of ten. We’ll be using it quite a bit during this chapter. Now if we were to put the power

of tens into the denominator, 1 over 10 to the first or 1/10, we’re going to agree

to write that as .1. Now this is just an agreement by people a long time ago but it proves to

be very convenient. So 1 over ten squared or 1/100, we agree to write as .01. And 1/1000

we agree to write as .001 and so on. Now let’s find a pattern here which might make it easier

to remember. If you look at the power of ten in the denominator or the devisor position,

count the number of zeroes, 1, 2, 3, 4 and start at this point which we will call a decimal

point and count over 1, 2, 3, 4, 1, 2, 3, that 4th position is where our 1 goes. This

is simply an invention by our ancestors but it proves to be very, very helpful. Without

this our calculators and computers would not have been possible. So you see how it works?

This notation is really a way of writing a fraction without a fraction, in a sense. So

we will read this as 100. So if I want three of those hundreds, I will put 3 in that position.

If I want seven of them, I put a 7 in that position. So the important idea is that the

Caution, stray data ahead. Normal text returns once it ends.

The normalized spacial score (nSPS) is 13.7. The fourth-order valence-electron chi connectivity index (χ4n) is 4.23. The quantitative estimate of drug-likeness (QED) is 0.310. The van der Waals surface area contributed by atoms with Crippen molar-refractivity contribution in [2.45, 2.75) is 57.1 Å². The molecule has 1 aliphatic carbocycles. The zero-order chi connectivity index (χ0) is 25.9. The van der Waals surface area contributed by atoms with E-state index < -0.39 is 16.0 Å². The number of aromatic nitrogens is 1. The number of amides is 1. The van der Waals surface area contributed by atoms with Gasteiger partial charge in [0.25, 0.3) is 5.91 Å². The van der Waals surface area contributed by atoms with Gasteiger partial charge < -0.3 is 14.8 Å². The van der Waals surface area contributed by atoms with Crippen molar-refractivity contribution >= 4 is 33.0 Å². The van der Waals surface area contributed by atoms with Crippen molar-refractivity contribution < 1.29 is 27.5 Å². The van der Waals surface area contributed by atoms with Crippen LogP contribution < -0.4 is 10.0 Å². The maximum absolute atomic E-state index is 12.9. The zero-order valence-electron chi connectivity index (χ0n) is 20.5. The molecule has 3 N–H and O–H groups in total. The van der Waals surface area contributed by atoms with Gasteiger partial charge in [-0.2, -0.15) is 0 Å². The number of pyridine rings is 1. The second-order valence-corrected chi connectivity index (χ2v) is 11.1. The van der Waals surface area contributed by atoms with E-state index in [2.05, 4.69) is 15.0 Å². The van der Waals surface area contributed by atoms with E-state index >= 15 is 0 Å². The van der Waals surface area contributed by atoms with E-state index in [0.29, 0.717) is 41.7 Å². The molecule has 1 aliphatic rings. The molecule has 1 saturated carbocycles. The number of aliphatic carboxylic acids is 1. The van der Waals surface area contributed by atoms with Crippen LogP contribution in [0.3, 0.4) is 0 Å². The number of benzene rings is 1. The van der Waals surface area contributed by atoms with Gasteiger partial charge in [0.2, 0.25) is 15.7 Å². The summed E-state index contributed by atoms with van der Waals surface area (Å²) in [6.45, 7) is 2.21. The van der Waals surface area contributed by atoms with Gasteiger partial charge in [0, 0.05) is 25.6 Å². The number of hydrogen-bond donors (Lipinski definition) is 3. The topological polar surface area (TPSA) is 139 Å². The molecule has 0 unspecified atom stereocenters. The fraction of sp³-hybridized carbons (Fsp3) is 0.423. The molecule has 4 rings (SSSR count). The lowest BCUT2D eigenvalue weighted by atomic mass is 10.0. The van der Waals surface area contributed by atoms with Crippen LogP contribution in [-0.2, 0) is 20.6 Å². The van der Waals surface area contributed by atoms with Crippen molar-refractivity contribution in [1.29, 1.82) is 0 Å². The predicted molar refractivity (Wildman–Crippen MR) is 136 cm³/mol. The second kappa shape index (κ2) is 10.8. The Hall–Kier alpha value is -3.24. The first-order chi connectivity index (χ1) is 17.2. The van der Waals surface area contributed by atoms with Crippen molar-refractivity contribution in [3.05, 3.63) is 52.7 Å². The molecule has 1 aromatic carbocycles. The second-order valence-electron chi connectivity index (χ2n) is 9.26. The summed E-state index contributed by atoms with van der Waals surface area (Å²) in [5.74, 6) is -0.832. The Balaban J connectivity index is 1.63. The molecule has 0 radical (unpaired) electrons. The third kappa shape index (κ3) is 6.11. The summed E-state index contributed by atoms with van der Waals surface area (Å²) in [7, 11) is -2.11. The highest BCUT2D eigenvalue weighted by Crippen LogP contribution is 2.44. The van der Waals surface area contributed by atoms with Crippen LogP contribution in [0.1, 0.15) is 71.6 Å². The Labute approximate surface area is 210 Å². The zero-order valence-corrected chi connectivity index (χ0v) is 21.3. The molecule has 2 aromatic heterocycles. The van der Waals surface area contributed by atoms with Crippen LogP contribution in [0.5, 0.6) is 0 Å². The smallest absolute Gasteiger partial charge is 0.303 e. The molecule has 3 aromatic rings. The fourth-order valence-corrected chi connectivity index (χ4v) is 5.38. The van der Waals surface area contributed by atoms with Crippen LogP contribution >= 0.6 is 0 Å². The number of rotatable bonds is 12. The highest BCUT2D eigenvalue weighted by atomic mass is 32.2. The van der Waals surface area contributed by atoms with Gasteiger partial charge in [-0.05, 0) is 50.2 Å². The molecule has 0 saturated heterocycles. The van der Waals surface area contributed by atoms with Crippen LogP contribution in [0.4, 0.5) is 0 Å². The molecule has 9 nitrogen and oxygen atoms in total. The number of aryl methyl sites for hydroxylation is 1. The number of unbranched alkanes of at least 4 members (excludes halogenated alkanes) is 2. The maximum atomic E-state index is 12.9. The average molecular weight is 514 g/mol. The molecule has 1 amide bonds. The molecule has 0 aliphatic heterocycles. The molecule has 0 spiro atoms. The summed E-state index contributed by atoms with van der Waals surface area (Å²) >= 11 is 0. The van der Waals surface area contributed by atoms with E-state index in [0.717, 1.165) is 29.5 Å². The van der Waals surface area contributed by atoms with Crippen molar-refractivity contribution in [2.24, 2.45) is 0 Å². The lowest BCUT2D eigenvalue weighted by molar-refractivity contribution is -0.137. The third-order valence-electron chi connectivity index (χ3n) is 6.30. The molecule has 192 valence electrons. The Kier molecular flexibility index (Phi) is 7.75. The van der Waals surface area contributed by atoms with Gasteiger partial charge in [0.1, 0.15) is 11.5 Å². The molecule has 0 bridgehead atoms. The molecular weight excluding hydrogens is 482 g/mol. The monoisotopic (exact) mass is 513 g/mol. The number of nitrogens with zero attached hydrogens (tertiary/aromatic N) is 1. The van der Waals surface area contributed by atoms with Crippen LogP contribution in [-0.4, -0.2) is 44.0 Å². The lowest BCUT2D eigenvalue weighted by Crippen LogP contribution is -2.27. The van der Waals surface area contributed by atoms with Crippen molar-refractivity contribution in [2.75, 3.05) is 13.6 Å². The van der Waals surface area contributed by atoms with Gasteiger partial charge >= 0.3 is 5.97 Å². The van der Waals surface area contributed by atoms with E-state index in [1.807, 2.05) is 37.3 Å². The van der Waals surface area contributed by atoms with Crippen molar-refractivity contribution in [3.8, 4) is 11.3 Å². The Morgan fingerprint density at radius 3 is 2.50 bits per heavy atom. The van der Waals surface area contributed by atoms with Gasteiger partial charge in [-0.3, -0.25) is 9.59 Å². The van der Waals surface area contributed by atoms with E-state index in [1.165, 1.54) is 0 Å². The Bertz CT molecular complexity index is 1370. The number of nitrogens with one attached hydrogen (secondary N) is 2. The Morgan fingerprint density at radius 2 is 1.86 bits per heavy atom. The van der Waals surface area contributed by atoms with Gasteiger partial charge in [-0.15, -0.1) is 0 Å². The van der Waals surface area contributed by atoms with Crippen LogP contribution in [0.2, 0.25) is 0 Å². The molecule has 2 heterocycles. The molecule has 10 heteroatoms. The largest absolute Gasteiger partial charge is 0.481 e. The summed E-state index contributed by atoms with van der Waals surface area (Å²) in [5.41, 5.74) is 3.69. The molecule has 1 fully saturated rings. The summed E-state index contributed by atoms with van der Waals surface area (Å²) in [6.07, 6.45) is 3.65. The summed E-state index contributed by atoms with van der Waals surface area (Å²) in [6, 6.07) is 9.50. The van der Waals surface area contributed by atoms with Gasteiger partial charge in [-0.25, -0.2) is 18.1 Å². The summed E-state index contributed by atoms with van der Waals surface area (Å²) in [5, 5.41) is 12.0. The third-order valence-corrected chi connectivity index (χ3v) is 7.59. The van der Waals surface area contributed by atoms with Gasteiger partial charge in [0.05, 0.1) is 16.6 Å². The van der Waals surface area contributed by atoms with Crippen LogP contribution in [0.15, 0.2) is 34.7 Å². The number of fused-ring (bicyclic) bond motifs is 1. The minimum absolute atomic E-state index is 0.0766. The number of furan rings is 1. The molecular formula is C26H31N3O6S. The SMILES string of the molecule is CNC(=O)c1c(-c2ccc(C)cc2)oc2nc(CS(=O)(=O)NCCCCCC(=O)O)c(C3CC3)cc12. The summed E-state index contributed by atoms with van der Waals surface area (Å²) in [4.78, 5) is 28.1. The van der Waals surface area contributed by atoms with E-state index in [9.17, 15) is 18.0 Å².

second position here is our hundredths position for the denominator, which is always 100.

Therefore, if we wanted to write this fraction using that notation, we recall that 1/10 is

that first position after or to the right of the decimal point. Now if I want 5/10 rather

than 1/10, I put the 5 in that first position which we’ll call the tenths position. Now

generalizing that, if 1/1000 is .001, that is the third spot in the thousands fraction.

Then what would we – how would we express 8/1000? Well it is that third spot that we

want because it is the thousands spot. Instead of having 1000s, we want 8000s. So we will

put an 8 there. Are you beginning to see the idea? Each of these places names a fractional

denominator. The first place is the tenth place. Second place is the hundredth place.

Third place is the thousandths place and so on. So as it turns out, the decimal system